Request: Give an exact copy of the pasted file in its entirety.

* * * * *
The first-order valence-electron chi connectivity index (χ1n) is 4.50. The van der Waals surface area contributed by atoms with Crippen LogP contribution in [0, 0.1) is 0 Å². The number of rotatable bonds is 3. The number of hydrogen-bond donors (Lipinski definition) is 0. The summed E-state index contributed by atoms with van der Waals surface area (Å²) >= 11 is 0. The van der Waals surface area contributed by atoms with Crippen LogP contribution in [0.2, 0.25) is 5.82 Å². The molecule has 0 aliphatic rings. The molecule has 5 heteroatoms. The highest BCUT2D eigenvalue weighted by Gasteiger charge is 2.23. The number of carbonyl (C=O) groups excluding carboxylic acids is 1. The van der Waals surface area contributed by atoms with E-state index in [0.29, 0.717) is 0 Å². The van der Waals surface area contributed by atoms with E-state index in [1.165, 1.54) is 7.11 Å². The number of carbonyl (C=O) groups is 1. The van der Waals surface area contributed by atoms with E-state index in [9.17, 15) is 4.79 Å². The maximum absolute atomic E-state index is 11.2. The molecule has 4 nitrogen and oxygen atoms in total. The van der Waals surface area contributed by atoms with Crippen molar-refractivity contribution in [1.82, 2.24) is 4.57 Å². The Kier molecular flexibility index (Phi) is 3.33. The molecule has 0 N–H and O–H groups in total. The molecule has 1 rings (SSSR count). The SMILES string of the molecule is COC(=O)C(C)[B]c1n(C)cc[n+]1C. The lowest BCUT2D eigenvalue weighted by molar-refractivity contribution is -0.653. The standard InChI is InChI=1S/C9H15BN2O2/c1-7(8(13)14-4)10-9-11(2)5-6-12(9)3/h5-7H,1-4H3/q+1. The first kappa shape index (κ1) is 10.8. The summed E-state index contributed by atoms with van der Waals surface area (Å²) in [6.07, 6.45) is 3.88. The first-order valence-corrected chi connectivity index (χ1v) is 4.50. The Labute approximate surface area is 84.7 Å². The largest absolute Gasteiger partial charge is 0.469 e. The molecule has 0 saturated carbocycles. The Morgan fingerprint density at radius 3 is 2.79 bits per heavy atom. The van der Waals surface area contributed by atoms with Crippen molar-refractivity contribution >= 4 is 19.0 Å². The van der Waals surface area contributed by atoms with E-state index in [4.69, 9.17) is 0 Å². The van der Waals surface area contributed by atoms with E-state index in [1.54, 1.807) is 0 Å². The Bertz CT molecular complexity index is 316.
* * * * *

The first-order valence-electron chi connectivity index (χ1n) is 4.50. The van der Waals surface area contributed by atoms with Crippen LogP contribution in [0, 0.1) is 0 Å². The number of rotatable bonds is 3. The number of hydrogen-bond donors (Lipinski definition) is 0. The summed E-state index contributed by atoms with van der Waals surface area (Å²) >= 11 is 0. The van der Waals surface area contributed by atoms with Crippen LogP contribution in [0.2, 0.25) is 5.82 Å². The molecule has 0 aliphatic rings. The molecule has 5 heteroatoms. The highest BCUT2D eigenvalue weighted by Gasteiger charge is 2.23. The number of carbonyl (C=O) groups excluding carboxylic acids is 1. The van der Waals surface area contributed by atoms with E-state index in [0.29, 0.717) is 0 Å². The van der Waals surface area contributed by atoms with E-state index in [1.165, 1.54) is 7.11 Å². The number of carbonyl (C=O) groups is 1. The van der Waals surface area contributed by atoms with E-state index in [9.17, 15) is 4.79 Å². The maximum absolute atomic E-state index is 11.2. The molecule has 4 nitrogen and oxygen atoms in total. The van der Waals surface area contributed by atoms with Crippen molar-refractivity contribution in [1.82, 2.24) is 4.57 Å². The Kier molecular flexibility index (Phi) is 3.33. The molecule has 0 N–H and O–H groups in total. The molecule has 1 rings (SSSR count). The SMILES string of the molecule is COC(=O)C(C)[B]c1n(C)cc[n+]1C. The lowest BCUT2D eigenvalue weighted by molar-refractivity contribution is -0.653. The standard InChI is InChI=1S/C9H15BN2O2/c1-7(8(13)14-4)10-9-11(2)5-6-12(9)3/h5-7H,1-4H3/q+1. The first kappa shape index (κ1) is 10.8. The summed E-state index contributed by atoms with van der Waals surface area (Å²) in [6.07, 6.45) is 3.88. The first-order valence-corrected chi connectivity index (χ1v) is 4.50. The Labute approximate surface area is 84.7 Å². The largest absolute Gasteiger partial charge is 0.469 e. The molecule has 0 saturated carbocycles. The Morgan fingerprint density at radius 3 is 2.79 bits per heavy atom. The van der Waals surface area contributed by atoms with Crippen molar-refractivity contribution >= 4 is 19.0 Å². The van der Waals surface area contributed by atoms with E-state index in [4.69, 9.17) is 0 Å². The van der Waals surface area contributed by atoms with E-state index in [1.54, 1.807) is 0 Å². The Bertz CT molecular complexity index is 316.